The space industry – and space junk – is booming, literally. Every year, a handful of satellites inexplicably explode, slowly filling heavily trafficked space lanes with deadly debris.
The International Space Station has had to take evasive action more than 32 times since it settled into orbit in 1999. Last December, a tiny fragment punched a hole in the Soyuz return capsule docked there, causing it to vent its atmosphere.
“It doesn’t matter what the size is if it’s travelling 7.5km a second, it’s a huge danger to anyone or anything up there,” says Harrison Box, founder of the orbital “street sweeping” startup Paladin Space.
The problem is such a concern for space agencies and commercial space firms that stopping it from growing has become a high priority.
Read more in Cosmos: ISS struck by space junk
New low-Earth orbit satellites must prove they can be safely burnt up in the Earth’s atmosphere within 5 years of the end of their useful life. Meanwhile, companies are racing to find ways to haul more than 2800 defunct satellites out of danger.
However, they are just the tip of the iceberg. There are tens of thousands of deadly fragments that pose an even greater risk.
“The European Space Agency is currently paying 100 million euros to remove just one item of space junk. That’s the value they put on the job,” says Box. “Imagine the value of being able to remove hundreds.”
Every fragment is capable of creating thousands more with each collision. And some desirable orbits are already being turned into high-speed metallic shoals.
“Cleaning these up is not just a desirable thing. I think that it’s going to become necessary,” says Box. “Otherwise, we’re putting human lives at risk.”
Orbital whale shark
Paladin’s reusable orbital garbage collector is designed to be capable of “swallowing” a bellyful of debris in a single mission, offloading the unwanted cargo, and returning to the job.
But it has no “teeth”.
“Our design doesn’t pose a threat to active satellites,” says Box, who is part of the University of South Australia’s Venture Catalyst Space program. “It can’t be misused as a weapon. We can only scoop up fragments and other small items.”
There’s no net, grappling arms or harpoons.
“Our bespoke technology is in the debris funnel system, the container system and the contents management process,” he explains.
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Up front will be an armoured collection scoop. Everything else will be positioned behind it, with even the solar arrays folding behind it to avoid becoming debris themselves.
Once it opens its “mouth”, momentum will direct the debris into a lightweight container.
And it’s this “stomach” that represents Paladin Space’s greatest breakthrough.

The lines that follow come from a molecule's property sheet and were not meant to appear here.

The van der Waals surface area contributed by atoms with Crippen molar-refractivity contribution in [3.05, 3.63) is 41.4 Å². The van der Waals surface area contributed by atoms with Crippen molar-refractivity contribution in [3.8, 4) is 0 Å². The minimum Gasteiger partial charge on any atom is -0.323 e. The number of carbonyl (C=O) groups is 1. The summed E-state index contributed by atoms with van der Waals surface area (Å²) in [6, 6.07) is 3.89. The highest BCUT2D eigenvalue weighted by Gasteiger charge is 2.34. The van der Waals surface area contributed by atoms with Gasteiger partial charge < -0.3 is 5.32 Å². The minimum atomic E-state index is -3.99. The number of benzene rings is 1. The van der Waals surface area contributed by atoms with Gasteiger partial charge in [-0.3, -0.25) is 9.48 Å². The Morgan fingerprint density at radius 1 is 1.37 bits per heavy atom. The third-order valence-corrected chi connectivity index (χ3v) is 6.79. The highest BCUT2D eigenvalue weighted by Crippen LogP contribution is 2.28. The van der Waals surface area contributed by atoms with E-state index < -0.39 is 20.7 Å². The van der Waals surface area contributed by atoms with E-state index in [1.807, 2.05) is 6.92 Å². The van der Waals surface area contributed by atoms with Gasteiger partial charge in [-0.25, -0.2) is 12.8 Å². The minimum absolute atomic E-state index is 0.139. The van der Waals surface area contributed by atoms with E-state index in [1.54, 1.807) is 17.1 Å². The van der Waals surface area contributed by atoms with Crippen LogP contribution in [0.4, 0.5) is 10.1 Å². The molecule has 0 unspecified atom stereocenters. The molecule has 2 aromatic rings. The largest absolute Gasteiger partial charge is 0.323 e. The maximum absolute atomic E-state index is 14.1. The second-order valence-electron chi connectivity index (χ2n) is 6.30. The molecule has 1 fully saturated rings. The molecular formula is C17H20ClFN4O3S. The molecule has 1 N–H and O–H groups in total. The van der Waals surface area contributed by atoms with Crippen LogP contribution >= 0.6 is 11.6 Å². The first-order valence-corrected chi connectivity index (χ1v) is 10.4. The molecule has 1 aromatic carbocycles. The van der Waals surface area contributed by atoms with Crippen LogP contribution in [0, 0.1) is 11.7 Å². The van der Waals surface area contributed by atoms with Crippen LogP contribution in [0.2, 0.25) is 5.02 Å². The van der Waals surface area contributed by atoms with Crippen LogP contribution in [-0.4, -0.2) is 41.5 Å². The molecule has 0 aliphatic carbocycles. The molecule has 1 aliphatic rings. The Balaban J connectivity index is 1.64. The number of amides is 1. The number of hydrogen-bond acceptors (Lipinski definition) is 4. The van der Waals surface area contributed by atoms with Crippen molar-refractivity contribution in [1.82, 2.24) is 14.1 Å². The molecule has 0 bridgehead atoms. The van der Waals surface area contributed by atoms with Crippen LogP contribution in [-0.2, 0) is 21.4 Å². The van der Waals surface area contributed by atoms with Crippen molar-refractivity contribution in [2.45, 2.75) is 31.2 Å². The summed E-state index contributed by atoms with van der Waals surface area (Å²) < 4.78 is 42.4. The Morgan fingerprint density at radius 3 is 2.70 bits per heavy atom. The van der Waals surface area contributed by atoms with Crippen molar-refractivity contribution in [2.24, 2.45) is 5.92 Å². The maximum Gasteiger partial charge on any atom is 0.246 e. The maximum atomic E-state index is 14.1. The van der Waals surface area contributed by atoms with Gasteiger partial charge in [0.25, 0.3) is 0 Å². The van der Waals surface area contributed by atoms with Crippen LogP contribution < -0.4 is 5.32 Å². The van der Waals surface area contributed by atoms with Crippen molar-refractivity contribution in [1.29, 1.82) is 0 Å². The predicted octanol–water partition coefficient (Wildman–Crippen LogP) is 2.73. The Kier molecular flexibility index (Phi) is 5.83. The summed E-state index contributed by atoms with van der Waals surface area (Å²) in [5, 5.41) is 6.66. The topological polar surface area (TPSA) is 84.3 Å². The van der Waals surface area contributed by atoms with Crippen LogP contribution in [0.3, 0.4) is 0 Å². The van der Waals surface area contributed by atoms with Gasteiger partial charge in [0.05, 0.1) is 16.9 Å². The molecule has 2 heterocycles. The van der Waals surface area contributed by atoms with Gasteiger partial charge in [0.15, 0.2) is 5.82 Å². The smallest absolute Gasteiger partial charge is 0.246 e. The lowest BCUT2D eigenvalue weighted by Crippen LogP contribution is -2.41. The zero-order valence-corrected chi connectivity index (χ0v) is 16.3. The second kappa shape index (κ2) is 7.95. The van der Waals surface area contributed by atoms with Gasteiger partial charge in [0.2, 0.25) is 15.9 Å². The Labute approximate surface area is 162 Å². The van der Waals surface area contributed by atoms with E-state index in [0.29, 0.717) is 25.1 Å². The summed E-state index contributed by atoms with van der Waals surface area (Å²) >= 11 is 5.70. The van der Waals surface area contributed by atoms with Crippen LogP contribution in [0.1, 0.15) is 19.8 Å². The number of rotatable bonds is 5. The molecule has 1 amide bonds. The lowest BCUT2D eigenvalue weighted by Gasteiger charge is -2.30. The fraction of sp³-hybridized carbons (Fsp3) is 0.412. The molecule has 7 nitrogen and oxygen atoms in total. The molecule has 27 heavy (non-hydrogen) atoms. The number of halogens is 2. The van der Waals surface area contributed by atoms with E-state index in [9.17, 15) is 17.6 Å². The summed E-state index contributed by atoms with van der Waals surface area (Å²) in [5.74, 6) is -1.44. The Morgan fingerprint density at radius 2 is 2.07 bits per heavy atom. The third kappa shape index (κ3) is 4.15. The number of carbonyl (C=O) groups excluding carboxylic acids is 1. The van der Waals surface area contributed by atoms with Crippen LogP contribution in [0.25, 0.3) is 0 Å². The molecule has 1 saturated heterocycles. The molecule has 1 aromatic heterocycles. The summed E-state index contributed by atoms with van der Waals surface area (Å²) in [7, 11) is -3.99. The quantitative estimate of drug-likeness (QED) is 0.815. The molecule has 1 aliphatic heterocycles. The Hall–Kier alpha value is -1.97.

“You don’t want it just to float out again. We’d hate for that to happen,” says Box. “The container is ingeniously simple in a way, but needs some very clever technology to work.”
It sounds simple, but in space, absolutely nothing is easy.
Box’s zero-gravity “contents manager” is a sheet of Kevlar that unrolls over the mouth once the fragment is inside. Then, like a cling film, it draws the object down to the container’s back end. When the trash compactor begins hunting more scraps, the “mouth” closes, and the Kevlar sheet rolls back up in readiness for the next meal.
“It’s a trash compacting solution where the mechanism can’t be jammed in any way. It’s a trash compacting solution where the mechanism can’t be jammed in any way,” he says.
The junk collector will also photograph each object for study before bundling them away for disposal.
NASA research suggests most will be splinters – needle-like shards shredded out of a satellite’s structure by the zero-gravity explosion – but they’re not sure.
“At the moment, we have very little understanding about what these shapes will be,” says Box. “And that’s of great interest because, if we can figure it out, we may understand why these satellites keep breaking up”.
Once full, the disposable – and replaceable – container can be sent towards a fiery demise in the Earth’s atmosphere. Or delivered to an orbital recycling foundry.
“We want to see if we can leverage the metal-powered thruster technology used by Neumann Space,” Box adds. “We can see a path towards replenishing our fuel source from the metal we catch. That could be a fantastic way to ensure the mission keeps going”.
Originally published by Cosmos as Space junk “street sweeper” designed to vacuum up satellite debris
Jamie Seidel is a freelance journalist based in Adelaide.
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